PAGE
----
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Death on the docket

The South Dakota Supreme Court makes its annual trip to the USD Law School March 22-24 for oral arguments. It’s always a fun place to argue because the courtroom is packed and with all the students there the justices seem to be a bit more active. The Court also tries to pick “interesting” cases because it’s at law school. This time around, though, they may be taking the concept to a bit of an extreme with appeals involving three of the four individuals on death row in South Dakota.

The very first argument is in the Donald Moeller case. Moeller was convicted and sentenced to death for the 1980 rape and murder of a young girl in Sioux Falls. The conviction was reversed but a conviction on retrial was affirmed. This is is habeas proceeding raising some evidentiary issues as well as some issues dealing with the statutory scheme for the death penalty.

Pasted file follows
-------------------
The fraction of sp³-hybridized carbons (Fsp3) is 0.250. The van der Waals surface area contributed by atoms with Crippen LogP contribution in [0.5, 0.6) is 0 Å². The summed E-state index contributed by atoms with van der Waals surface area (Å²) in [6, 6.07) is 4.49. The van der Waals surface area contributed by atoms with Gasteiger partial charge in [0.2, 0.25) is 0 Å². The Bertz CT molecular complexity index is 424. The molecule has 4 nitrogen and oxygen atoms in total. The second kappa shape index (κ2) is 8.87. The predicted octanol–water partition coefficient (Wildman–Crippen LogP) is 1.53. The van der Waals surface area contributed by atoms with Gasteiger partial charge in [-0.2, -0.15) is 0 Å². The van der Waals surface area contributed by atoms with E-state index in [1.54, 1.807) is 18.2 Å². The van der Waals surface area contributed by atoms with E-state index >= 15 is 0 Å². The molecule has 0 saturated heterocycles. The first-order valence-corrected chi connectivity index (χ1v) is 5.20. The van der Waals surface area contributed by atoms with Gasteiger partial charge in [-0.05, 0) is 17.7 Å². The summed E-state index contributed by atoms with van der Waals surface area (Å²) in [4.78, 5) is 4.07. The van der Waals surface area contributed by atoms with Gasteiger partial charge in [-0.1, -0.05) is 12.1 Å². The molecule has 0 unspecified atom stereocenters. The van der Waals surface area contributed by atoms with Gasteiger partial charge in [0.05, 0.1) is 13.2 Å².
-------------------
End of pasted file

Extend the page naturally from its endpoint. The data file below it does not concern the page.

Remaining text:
Then, two days later the day is devoted entirely to the Briley Piper and Elijah Page. These are particularly “interesting” because the defendants got the death penalty after pleading guilty to a beating death in the Black Hills, even though a co-defendant got a life sentence when he went to trial on the same charges. Because they are the initial direct appeals, these cases present more straightforward constitutional challenges, including issues such as proportionality, cruel and unusual punishment and selective application of capital sentencing procedures.

Mixed between these is the issue of whether then-Governor Janklow could seal pardons he granted so the public (i.e., the press) couldn’t find out who was pardoned. A trial court concluded the state constitution grants the governor the power to do so. This is one of those cases where the media is banging the drum, so it may get more column inches than the death penalty cases, particularly since the Argus recently won a national award for its coverage. (As an aside, I’ll note that although the Argus ran a lengthy story on its award, I don’t recall it mentioning South Dakota Public Radio won the same award for electronic media for a documentary on the homeless in Rapid City).

For those with any particular interest, there is streaming audio of the oral arguments via the Court’s web site. The audio is then archived if you can’t listen at the time.

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